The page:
1. You have put words to what most people can’t even begin to explain. The relationship of reader / writer the responsibility of each to use the words wisely and the motives that are overlooked in favor of gratification without understanding what is behind the words.. within more like. I understand the bleeding on the page.. often writing or drawing is what purges the pain from my system or organizes it enough to be examined understood and then let go.. I have words upon words that I hold onto in my draft box or other holding spot while I decide on the value of putting them out there – the consequences and reprecussions. Really thought provoking and worth taking a minute when we write or create to think what is our responsibility.. I hold words higher than actions for reasons I won’t go into here because um.. it would take the whole bottom page like i am not well on my way already 😛 but I am often hurt most by words that were said to placate with no real intent or meaning behind them. Thank you for using my picture – it looks good there…
    Much love
    <3 Lizzie
    p.s. you put in a few of my favorites – all in one post lol..just saying)
    Lizzie Cracked recently posted..The Gift of Giving – The Fourth Holiday Mental MomentMy Profile

    Reply
  2. I wrote a comment and then forgot to hit send. This post was so powerful and important to me, it will affect what I write in any realm of communication, and likely what I speak to others, too. To me it is about the profound power and ultimate failure of language. The power of language is to connect with a reader and share the human experience. The failure of language is to use language as a weapon to maim people in intended ways. I often bleed on the page, but need to be more sensitive to how others are affected by witnessing my pornographic open gashes . I also hope to uplift people with the power of words, through love and gracefulness and beauty. Lizzie, like you, I have drafts of written material, but often when I go to reread in the light of day, I delete them for the ugliness and ill-thought out messages they deliver under the surface. The nudity of those emails and posts are not artistic, but exploitive of feelings. That is the power and failure of my language.
    Red, this post has meant more to me than any text I have read in years. It causes me to examine myself, my motives, my gain, my losses through writing.
    Thank you,
    Gailxxx

    Reply
    • While I have loads of things written which will likely never see other’s eyes, I do not toss them aside. Later, it is often a lesson for me to learn about myself and whatever motive brought me to be so caustic. That which causes me to strike deeply often has struck me deeply. xxx

      Reply
  3. I think everyone has said or written something that has hurt someone. Sometimes it’s intentional to seek revenge, and sometimes it’s unintentional, but it’s rarely something to be proud of.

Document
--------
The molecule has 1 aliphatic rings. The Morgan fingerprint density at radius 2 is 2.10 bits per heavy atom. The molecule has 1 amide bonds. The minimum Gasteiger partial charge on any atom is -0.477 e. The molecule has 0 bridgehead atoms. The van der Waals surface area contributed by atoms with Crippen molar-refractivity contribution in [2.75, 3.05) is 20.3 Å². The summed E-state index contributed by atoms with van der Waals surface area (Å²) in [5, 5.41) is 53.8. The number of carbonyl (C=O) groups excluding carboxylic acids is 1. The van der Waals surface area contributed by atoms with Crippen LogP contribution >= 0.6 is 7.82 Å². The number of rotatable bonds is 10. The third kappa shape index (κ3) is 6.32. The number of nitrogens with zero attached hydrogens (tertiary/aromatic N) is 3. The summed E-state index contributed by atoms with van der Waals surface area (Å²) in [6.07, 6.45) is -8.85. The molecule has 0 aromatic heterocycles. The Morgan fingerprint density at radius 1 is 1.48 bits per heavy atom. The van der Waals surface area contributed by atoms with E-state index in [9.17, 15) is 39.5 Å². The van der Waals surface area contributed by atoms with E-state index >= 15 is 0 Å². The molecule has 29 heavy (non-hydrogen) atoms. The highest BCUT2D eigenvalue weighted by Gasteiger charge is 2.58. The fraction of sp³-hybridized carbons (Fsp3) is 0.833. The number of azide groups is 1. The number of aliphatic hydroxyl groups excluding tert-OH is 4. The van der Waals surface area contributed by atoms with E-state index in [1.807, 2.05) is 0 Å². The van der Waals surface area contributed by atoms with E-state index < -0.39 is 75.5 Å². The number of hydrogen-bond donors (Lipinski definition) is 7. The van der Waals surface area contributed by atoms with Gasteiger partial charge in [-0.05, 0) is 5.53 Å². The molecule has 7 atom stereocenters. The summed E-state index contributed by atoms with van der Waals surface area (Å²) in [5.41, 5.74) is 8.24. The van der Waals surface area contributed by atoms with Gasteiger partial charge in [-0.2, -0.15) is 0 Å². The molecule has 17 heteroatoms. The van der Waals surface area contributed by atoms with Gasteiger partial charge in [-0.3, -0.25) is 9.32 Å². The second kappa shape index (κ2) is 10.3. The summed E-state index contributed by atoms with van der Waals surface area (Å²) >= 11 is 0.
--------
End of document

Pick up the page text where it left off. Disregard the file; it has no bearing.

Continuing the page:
Binky recently posted..They Don’t Make Hammers Like They Used ToMy Profile

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    • I have often written words to hurt others. Rarely has it been vengeful, for those words are never released. I have been known to burn them. I have been accused of being hateful more times than I remember because I am often the messenger of a hurtful truth. Agreed. It is not a matter for pride.

      Reply
  4. Hmm…The advantage of the words I write is that (in non-fiction) I can portray an idealized (read: inaccurate) version of myself.
    One of the greatest responsibilities I feel when I write is to not use it as a cutting tool. Unless I’m willing to hold myself responsible for its effects on the target.

    There have been times I’ve used words to go after someone. And right or wrong, I stand by it.
    Not necessarily proudly, but at least accountably.

    Hope whatever has you down passes, and you rise above it (as only you can!).
    El Guapo recently posted..Friday Foolishness – Get The Goods EditionMy Profile

    Reply
    • I am far more guilty. I often use words to go after someone. I could placate myself in the belief I only do it for their own betterment, but to do so would be largely inaccurate. Pride is not a large facet in my character, so it is not whence my words come. Like you, I stand by them. Rarely, must I do so with them on a plate.

      It shall, and I shall. Although, it leaves me to wonder if again I am left preaching to the choir.

      Reply
      • I think that’s one of the pitfalls, at least of blogging – most of those who stop by are of a similar outlook/pov.
        There are some I interact with who are good people, but with different outlooks.
        Makes for some lively conversations…
        El Guapo recently posted..Friday Foolishness – Get The Goods EditionMy Profile

        Reply
        • My sphere is far more diverse. Many with whom I interact are of very different outlook and vastly different POV. In that diversity is where I find the least reciprocity in terms of responsibility. Even here, I committed a swipe of the sword using the word avarice. I have found a large amount of what I read recently to be a lust for garnering and hoarding (greed) attention (riches). It is part of what weighs on my heart. Whether borne of loneliness or aloneness, real or perceived, it produces great sadness to witness.

          Reply
    • “There have been times I’ve used words to go after someone. And right or wrong, I stand by it.
      Not necessarily proudly, but at least accountably.”

      I’ve been using some strong words to Amazon this past week. And I’m standing by every last one of them.

      I do this rarely, and never to individuals, only to Behemoths who try to abuse me. : )

      Reply
  5. I’ve got a whole folder full of crap I’ve written. Some dark. Some even darker. All well encrypted so no one, not even if I die and they go browsing through my junk, will ever be able to read it.

    I don’t even know why I keep it, but I do.
    MJ Logan recently posted..The Third Day of ChristmasMy Profile

    Reply
    • The writer’s hoarding. I understand it. It is quite a left handed fortune so much of my darkest writings were burnt. I have never felt the distance from them, yet know it is my admission of my own balance and proof of my responsibility to cause more good than harm. You keep it to help you remember not to leave it unwritten. Peace.

      Reply